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Arsenal Women: A tactically flexible, fluid, exciting side who are the team to beat in the FA WSL

Arsenal Women have been excellent this season, and their tactical flexibility has been a major reason why

Chelsea Women v Arsenal - FA WSL

Unai Emery is not the only Arsenal coach enjoying a long run of winning form. Under manager Joe Montemurro, Arsenal Women have swept all before them thus far this season, winning all five of their league games, scoring 27 goals and conceding only 3 in the process. And in the Continental Cup (a sort of equivalent to the League Cup), Arsenal have won two from two, beating West Ham 3-1 and Lewes 9-0, making it 39 goals in 7 games, conceding only 4—a throwback to the days when Arsenal were the premier women’s team in the country under the management of Vic Akers.

The opposition now, though, is far better than it was a decade ago, with the FA Women’s Super League now fully professional. The hallmark victory of the campaign, then, was a 5-0 demolition of Chelsea, last season’s double winners, who comfortably beat Arsenal in the FA Women’s Cup final in May. A short five months later, and Joe Montemurro’s side put 5 past them, making them strong title favourites. One week later, Arsenal beat Reading, who had conceded 1 goal in their first four games of the season, 6-0, even as Arsenal were without star midfielder Kim Little.

The success of Arsenal Women so far this season is in part down to their style of football. As Montemurro explained in an interview with Tim Stillman for Arseblog News (whose coverage of Arsenal Women is exemplary), “We’ve got a fluid squad where players can play three or four positions. This is work we did last year and it was really important work. We’ve seen Lisa Evans play as full-back, she can play as a winger, Katie McCabe can play wide or as a full-back or inside as a midfielder. Danielle van de Donk can play as a holding midfielder, but also as a winger or as a number 10.”

That flexibility was on hand as Arsenal beat Reading. Having played with a back four against Chelsea, Arsenal lined up with a back three against Reading, in a 3-5-1-1 shape that was often 3-2-3-1, with the nominal wingbacks, Lisa Evans and Beth Mead (a striker) playing high up the pitch as Arsenal pressed the ball.

Arsenal Women v Reading

While Arsenal have outstanding players all across the pitch, the star player so far this season has been Vivianne Miedema, who having only scored 4 goals in the league last season already has 9 in this campaign. Miedema, who grew up a Feyenoord fan watching game on Robin van Persie, is a sort of 9 and a half: an excellent striker, with great movement in behind, but also a playmaker. She is, then, a reference point of sorts for Arsenal’s game: if she makes runs in behind, Arsenal can play quick through balls from the likes of midfield all-rounder Jordan Nobbs, and if she drops off, she creates space for runs to be made in behind from the wide players, Mead and Evans, and then runs from midfield from Nobbs and Danielle van de Donk.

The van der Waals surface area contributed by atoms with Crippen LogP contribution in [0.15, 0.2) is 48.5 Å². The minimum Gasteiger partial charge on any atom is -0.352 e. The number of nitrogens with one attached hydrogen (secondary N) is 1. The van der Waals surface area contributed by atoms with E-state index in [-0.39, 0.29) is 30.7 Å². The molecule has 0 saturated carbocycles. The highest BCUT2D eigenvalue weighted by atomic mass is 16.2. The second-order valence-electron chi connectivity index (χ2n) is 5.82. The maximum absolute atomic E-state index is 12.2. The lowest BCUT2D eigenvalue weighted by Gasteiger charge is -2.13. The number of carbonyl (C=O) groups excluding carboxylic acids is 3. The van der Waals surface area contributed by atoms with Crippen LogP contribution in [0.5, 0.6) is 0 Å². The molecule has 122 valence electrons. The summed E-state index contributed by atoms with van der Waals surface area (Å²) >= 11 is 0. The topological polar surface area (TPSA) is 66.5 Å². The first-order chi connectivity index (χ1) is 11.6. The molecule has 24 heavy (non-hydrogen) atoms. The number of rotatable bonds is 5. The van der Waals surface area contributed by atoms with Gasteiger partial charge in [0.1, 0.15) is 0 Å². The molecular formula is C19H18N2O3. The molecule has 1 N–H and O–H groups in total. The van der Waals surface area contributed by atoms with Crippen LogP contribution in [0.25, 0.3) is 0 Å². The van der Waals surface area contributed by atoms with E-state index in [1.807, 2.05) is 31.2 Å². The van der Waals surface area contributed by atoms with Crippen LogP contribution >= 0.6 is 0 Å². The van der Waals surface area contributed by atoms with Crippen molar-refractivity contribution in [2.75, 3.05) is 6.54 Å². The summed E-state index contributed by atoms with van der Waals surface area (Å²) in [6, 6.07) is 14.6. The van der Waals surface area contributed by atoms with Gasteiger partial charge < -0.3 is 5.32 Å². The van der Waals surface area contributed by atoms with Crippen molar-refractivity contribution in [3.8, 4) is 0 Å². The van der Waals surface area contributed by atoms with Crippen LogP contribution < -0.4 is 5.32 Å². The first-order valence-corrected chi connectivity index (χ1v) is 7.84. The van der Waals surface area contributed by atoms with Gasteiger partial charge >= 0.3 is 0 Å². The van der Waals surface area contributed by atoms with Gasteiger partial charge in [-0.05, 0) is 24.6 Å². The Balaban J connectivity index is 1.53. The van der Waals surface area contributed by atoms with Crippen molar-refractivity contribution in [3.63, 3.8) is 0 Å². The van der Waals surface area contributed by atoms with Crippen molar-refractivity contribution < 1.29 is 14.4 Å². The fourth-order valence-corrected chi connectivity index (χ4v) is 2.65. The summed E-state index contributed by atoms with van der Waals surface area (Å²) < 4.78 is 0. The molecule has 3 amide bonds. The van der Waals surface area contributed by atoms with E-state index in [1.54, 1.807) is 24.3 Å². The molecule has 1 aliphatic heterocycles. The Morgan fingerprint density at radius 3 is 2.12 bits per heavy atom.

What enables Arsenal to play in this fluid style is not only the multi-functionality of the players, but the verticality that they play with. Arsenal’s style of passing is not to patiently pass squarely around the back and the midfield; rather, building from the back, Arsenal play quickly, with one and two-touches in midfield before the midfielders—Nobbs, Van de Donk, McCabe and Walti—look to play through balls for runners. Indeed, Arsenal’s play starts at the back, where, in the Reading game, two members of the back three could play in midfield. Leah Williamson is a converted midfielder, while Dominique Bloodworth is a midfielder who can operate in defence, as she has this season.

With such an emphasis on attacking, it is remarkable that Arsenal have only conceded four goals in 7 games. Arsenal are excellent at pressing and either winning the ball higher up the pitch—their third against Reading came from doing this—or forcing teams to play longer passes, with Arsenal able to win the ball in midfield.

Arsenal pressing

You can see this here. Miedema and Nobbs start the pressing from the front, with Nobbs cutting off the passing lane and gesturing to Lisa Evans, the right-wingback effectively acting as a right-forward. Behind her, Van de Donk can win anything played over the head of Nobbs. From here, Reading have to switch, and a loose touch acts as a trigger for Mead to press, forcing Reading to go back to the keeper and then go long, where Arsenal’s defence wins the ball in midfield. This is also where the multi-functionality comes into play: if Mead comes infield, either on the ball or off the ball, McCabe can push out wide, offering an overlap. Furthermore, Lia Walti, the holding midfielder can drop into the defensive line, allowing Arsenal to push the two wide centre backs, Williamson and Emma Mitchell, who is usually a left back, and keep two in midfield with Van de Donk and McCabe.

This flexibility allowed Arsenal to continue their strong form even as they missed their influential captain, Kim Little, one of the best midfielders in the world. With a small squad, this ability for the players to fulfill different roles but maintain the same standard of football has been crucial as various players have been absent with injury. And with an entertaining, fast and progressive style of football, Arsenal have started the 2018-19 Women’s Super League as the team to beat.